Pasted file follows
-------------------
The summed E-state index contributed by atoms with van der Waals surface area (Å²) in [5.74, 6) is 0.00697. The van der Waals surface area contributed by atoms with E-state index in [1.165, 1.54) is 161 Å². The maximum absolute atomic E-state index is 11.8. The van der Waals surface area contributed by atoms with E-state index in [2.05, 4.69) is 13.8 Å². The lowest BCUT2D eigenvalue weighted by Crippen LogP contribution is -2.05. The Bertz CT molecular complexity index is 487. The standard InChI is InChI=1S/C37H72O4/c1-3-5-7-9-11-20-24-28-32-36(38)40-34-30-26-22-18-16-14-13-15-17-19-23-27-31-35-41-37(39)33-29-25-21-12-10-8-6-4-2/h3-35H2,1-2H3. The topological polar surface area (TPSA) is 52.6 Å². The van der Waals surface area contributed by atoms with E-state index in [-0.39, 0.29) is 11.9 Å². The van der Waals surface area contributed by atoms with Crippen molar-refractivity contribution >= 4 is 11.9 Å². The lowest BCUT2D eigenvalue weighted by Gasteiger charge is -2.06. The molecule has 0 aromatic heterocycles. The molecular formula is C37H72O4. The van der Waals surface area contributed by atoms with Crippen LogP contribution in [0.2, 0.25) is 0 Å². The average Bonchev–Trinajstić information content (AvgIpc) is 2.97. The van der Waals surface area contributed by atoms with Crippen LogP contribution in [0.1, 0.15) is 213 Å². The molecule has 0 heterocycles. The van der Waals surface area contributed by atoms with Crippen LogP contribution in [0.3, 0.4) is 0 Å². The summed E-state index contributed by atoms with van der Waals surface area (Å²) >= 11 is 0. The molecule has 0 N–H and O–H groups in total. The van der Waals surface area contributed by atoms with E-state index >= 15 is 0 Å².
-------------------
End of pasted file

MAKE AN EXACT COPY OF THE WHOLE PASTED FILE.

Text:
The summed E-state index contributed by atoms with van der Waals surface area (Å²) in [5.74, 6) is 0.00697. The van der Waals surface area contributed by atoms with E-state index in [1.165, 1.54) is 161 Å². The maximum absolute atomic E-state index is 11.8. The van der Waals surface area contributed by atoms with E-state index in [2.05, 4.69) is 13.8 Å². The lowest BCUT2D eigenvalue weighted by Crippen LogP contribution is -2.05. The Bertz CT molecular complexity index is 487. The standard InChI is InChI=1S/C37H72O4/c1-3-5-7-9-11-20-24-28-32-36(38)40-34-30-26-22-18-16-14-13-15-17-19-23-27-31-35-41-37(39)33-29-25-21-12-10-8-6-4-2/h3-35H2,1-2H3. The topological polar surface area (TPSA) is 52.6 Å². The van der Waals surface area contributed by atoms with E-state index in [-0.39, 0.29) is 11.9 Å². The van der Waals surface area contributed by atoms with Crippen molar-refractivity contribution >= 4 is 11.9 Å². The lowest BCUT2D eigenvalue weighted by Gasteiger charge is -2.06. The molecule has 0 aromatic heterocycles. The molecular formula is C37H72O4. The van der Waals surface area contributed by atoms with Crippen LogP contribution in [0.2, 0.25) is 0 Å². The average Bonchev–Trinajstić information content (AvgIpc) is 2.97. The van der Waals surface area contributed by atoms with Crippen LogP contribution in [0.1, 0.15) is 213 Å². The molecule has 0 heterocycles. The van der Waals surface area contributed by atoms with Crippen LogP contribution in [0.3, 0.4) is 0 Å². The summed E-state index contributed by atoms with van der Waals surface area (Å²) >= 11 is 0. The molecule has 0 N–H and O–H groups in total. The van der Waals surface area contributed by atoms with E-state index >= 15 is 0 Å².